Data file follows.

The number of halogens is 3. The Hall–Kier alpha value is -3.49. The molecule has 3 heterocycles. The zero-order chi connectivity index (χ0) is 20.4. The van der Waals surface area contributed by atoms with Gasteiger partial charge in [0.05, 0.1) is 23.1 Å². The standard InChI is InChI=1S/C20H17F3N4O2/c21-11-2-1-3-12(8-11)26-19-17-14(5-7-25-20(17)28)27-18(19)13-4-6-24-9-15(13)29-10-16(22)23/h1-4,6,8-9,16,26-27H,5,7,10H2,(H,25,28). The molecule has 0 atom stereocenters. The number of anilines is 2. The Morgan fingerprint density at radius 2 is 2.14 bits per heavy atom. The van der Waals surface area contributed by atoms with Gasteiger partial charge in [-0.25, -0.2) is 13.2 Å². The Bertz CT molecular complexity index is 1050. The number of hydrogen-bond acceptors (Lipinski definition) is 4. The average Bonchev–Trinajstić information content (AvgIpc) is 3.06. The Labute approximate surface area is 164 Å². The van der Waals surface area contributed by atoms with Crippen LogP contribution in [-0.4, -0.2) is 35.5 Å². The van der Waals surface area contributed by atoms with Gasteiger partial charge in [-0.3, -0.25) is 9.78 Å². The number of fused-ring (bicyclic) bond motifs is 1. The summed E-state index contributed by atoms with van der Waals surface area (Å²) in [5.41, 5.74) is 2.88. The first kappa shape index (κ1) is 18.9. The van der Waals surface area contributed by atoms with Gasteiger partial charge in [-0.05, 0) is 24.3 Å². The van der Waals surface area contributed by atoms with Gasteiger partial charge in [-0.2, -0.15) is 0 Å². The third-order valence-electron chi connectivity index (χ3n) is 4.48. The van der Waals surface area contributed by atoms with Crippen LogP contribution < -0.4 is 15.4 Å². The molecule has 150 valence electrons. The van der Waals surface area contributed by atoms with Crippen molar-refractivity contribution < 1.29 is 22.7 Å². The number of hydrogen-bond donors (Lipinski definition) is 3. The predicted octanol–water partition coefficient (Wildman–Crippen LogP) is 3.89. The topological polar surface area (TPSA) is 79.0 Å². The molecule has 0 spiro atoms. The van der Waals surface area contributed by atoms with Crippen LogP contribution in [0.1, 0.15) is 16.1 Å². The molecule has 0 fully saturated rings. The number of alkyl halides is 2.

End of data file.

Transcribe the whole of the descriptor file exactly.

The number of halogens is 3. The Hall–Kier alpha value is -3.49. The molecule has 3 heterocycles. The zero-order chi connectivity index (χ0) is 20.4. The van der Waals surface area contributed by atoms with Gasteiger partial charge in [0.05, 0.1) is 23.1 Å². The standard InChI is InChI=1S/C20H17F3N4O2/c21-11-2-1-3-12(8-11)26-19-17-14(5-7-25-20(17)28)27-18(19)13-4-6-24-9-15(13)29-10-16(22)23/h1-4,6,8-9,16,26-27H,5,7,10H2,(H,25,28). The molecule has 0 atom stereocenters. The number of anilines is 2. The Morgan fingerprint density at radius 2 is 2.14 bits per heavy atom. The van der Waals surface area contributed by atoms with Gasteiger partial charge in [-0.25, -0.2) is 13.2 Å². The Bertz CT molecular complexity index is 1050. The number of hydrogen-bond acceptors (Lipinski definition) is 4. The average Bonchev–Trinajstić information content (AvgIpc) is 3.06. The Labute approximate surface area is 164 Å². The van der Waals surface area contributed by atoms with Crippen LogP contribution in [-0.4, -0.2) is 35.5 Å². The van der Waals surface area contributed by atoms with Gasteiger partial charge in [-0.3, -0.25) is 9.78 Å². The number of fused-ring (bicyclic) bond motifs is 1. The summed E-state index contributed by atoms with van der Waals surface area (Å²) in [5.41, 5.74) is 2.88. The first kappa shape index (κ1) is 18.9. The van der Waals surface area contributed by atoms with Gasteiger partial charge in [-0.05, 0) is 24.3 Å². The van der Waals surface area contributed by atoms with Gasteiger partial charge in [-0.2, -0.15) is 0 Å². The third-order valence-electron chi connectivity index (χ3n) is 4.48. The van der Waals surface area contributed by atoms with Crippen LogP contribution < -0.4 is 15.4 Å². The molecule has 150 valence electrons. The van der Waals surface area contributed by atoms with Crippen molar-refractivity contribution < 1.29 is 22.7 Å². The number of hydrogen-bond donors (Lipinski definition) is 3. The predicted octanol–water partition coefficient (Wildman–Crippen LogP) is 3.89. The topological polar surface area (TPSA) is 79.0 Å². The molecule has 0 spiro atoms. The van der Waals surface area contributed by atoms with Crippen LogP contribution in [0.1, 0.15) is 16.1 Å². The molecule has 0 fully saturated rings. The number of alkyl halides is 2.